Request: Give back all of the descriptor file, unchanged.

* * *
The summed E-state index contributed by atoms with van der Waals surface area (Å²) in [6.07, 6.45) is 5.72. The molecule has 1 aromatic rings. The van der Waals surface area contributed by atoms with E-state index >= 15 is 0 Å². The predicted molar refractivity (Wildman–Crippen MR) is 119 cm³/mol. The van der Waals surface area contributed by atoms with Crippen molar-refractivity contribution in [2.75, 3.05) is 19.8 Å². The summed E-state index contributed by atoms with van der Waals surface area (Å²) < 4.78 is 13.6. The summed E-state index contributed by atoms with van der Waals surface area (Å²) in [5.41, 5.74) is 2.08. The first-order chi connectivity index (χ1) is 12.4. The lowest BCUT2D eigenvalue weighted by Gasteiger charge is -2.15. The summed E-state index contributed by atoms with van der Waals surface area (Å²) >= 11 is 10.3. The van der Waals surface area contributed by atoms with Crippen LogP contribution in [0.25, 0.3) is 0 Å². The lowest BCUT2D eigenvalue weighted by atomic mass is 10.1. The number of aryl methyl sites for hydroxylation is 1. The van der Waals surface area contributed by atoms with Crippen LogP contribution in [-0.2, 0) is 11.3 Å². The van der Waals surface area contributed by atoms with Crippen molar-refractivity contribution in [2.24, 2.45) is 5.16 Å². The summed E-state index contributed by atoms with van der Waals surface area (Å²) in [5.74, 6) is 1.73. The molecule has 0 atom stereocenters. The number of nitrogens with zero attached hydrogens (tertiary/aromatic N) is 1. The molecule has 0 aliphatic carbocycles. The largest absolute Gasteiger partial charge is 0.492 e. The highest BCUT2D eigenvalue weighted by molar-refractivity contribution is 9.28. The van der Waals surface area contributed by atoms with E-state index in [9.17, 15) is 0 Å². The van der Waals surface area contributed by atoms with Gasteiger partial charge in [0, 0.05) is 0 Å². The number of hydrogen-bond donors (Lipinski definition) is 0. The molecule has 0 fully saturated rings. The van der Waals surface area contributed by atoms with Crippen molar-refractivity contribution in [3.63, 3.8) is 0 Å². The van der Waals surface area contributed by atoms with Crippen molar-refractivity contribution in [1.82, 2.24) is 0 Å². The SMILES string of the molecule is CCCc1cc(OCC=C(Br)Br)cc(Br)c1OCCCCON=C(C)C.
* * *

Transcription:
The summed E-state index contributed by atoms with van der Waals surface area (Å²) in [6.07, 6.45) is 5.72. The molecule has 1 aromatic rings. The van der Waals surface area contributed by atoms with E-state index >= 15 is 0 Å². The predicted molar refractivity (Wildman–Crippen MR) is 119 cm³/mol. The van der Waals surface area contributed by atoms with Crippen molar-refractivity contribution in [2.75, 3.05) is 19.8 Å². The summed E-state index contributed by atoms with van der Waals surface area (Å²) < 4.78 is 13.6. The summed E-state index contributed by atoms with van der Waals surface area (Å²) in [5.41, 5.74) is 2.08. The first-order chi connectivity index (χ1) is 12.4. The lowest BCUT2D eigenvalue weighted by Gasteiger charge is -2.15. The summed E-state index contributed by atoms with van der Waals surface area (Å²) >= 11 is 10.3. The van der Waals surface area contributed by atoms with Crippen LogP contribution in [0.25, 0.3) is 0 Å². The lowest BCUT2D eigenvalue weighted by atomic mass is 10.1. The number of aryl methyl sites for hydroxylation is 1. The van der Waals surface area contributed by atoms with Crippen LogP contribution in [-0.2, 0) is 11.3 Å². The van der Waals surface area contributed by atoms with Crippen molar-refractivity contribution in [2.24, 2.45) is 5.16 Å². The summed E-state index contributed by atoms with van der Waals surface area (Å²) in [5.74, 6) is 1.73. The molecule has 0 atom stereocenters. The number of nitrogens with zero attached hydrogens (tertiary/aromatic N) is 1. The molecule has 0 aliphatic carbocycles. The largest absolute Gasteiger partial charge is 0.492 e. The highest BCUT2D eigenvalue weighted by molar-refractivity contribution is 9.28. The van der Waals surface area contributed by atoms with E-state index in [9.17, 15) is 0 Å². The van der Waals surface area contributed by atoms with Gasteiger partial charge in [0, 0.05) is 0 Å². The number of hydrogen-bond donors (Lipinski definition) is 0. The molecule has 0 fully saturated rings. The van der Waals surface area contributed by atoms with Crippen molar-refractivity contribution in [3.63, 3.8) is 0 Å². The van der Waals surface area contributed by atoms with Crippen molar-refractivity contribution in [1.82, 2.24) is 0 Å². The SMILES string of the molecule is CCCc1cc(OCC=C(Br)Br)cc(Br)c1OCCCCON=C(C)C.